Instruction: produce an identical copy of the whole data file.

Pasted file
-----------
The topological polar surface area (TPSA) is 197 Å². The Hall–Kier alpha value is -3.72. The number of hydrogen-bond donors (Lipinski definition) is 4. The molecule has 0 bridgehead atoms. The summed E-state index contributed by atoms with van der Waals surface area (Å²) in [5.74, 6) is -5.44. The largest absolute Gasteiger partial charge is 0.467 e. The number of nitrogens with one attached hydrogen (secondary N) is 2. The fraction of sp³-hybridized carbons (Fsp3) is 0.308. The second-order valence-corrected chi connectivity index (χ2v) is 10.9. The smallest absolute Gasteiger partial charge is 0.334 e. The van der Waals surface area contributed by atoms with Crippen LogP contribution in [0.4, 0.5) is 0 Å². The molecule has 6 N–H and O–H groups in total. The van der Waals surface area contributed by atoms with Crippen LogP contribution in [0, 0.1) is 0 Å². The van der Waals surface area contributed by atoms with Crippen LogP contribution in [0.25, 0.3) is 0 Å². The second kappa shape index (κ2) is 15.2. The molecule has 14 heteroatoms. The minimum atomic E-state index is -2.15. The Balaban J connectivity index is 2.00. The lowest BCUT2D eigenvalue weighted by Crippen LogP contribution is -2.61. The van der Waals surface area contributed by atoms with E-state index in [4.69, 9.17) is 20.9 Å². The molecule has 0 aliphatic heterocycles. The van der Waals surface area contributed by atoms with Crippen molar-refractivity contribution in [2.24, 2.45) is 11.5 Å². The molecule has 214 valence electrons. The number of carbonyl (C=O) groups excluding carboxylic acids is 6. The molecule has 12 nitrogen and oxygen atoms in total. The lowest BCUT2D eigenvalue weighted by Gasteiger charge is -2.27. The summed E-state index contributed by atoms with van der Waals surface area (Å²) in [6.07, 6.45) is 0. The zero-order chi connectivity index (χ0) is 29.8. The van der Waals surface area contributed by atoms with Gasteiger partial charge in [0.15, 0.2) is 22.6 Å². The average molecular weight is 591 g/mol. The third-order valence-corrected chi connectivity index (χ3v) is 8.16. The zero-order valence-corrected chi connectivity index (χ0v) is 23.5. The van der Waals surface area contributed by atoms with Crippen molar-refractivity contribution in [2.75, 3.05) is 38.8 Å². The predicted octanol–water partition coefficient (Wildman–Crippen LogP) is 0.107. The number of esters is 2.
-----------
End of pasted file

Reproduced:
The topological polar surface area (TPSA) is 197 Å². The Hall–Kier alpha value is -3.72. The number of hydrogen-bond donors (Lipinski definition) is 4. The molecule has 0 bridgehead atoms. The summed E-state index contributed by atoms with van der Waals surface area (Å²) in [5.74, 6) is -5.44. The largest absolute Gasteiger partial charge is 0.467 e. The number of nitrogens with one attached hydrogen (secondary N) is 2. The fraction of sp³-hybridized carbons (Fsp3) is 0.308. The second-order valence-corrected chi connectivity index (χ2v) is 10.9. The smallest absolute Gasteiger partial charge is 0.334 e. The van der Waals surface area contributed by atoms with Crippen LogP contribution in [0.4, 0.5) is 0 Å². The molecule has 6 N–H and O–H groups in total. The van der Waals surface area contributed by atoms with Crippen LogP contribution in [0, 0.1) is 0 Å². The van der Waals surface area contributed by atoms with Crippen LogP contribution in [0.25, 0.3) is 0 Å². The second kappa shape index (κ2) is 15.2. The molecule has 14 heteroatoms. The minimum atomic E-state index is -2.15. The Balaban J connectivity index is 2.00. The lowest BCUT2D eigenvalue weighted by Crippen LogP contribution is -2.61. The van der Waals surface area contributed by atoms with E-state index in [4.69, 9.17) is 20.9 Å². The molecule has 0 aliphatic heterocycles. The van der Waals surface area contributed by atoms with Crippen molar-refractivity contribution in [2.24, 2.45) is 11.5 Å². The molecule has 214 valence electrons. The number of carbonyl (C=O) groups excluding carboxylic acids is 6. The molecule has 12 nitrogen and oxygen atoms in total. The lowest BCUT2D eigenvalue weighted by Gasteiger charge is -2.27. The summed E-state index contributed by atoms with van der Waals surface area (Å²) in [6.07, 6.45) is 0. The zero-order chi connectivity index (χ0) is 29.8. The van der Waals surface area contributed by atoms with Gasteiger partial charge in [0.15, 0.2) is 22.6 Å². The average molecular weight is 591 g/mol. The third-order valence-corrected chi connectivity index (χ3v) is 8.16. The zero-order valence-corrected chi connectivity index (χ0v) is 23.5. The van der Waals surface area contributed by atoms with Crippen molar-refractivity contribution in [2.75, 3.05) is 38.8 Å². The predicted octanol–water partition coefficient (Wildman–Crippen LogP) is 0.107. The number of esters is 2.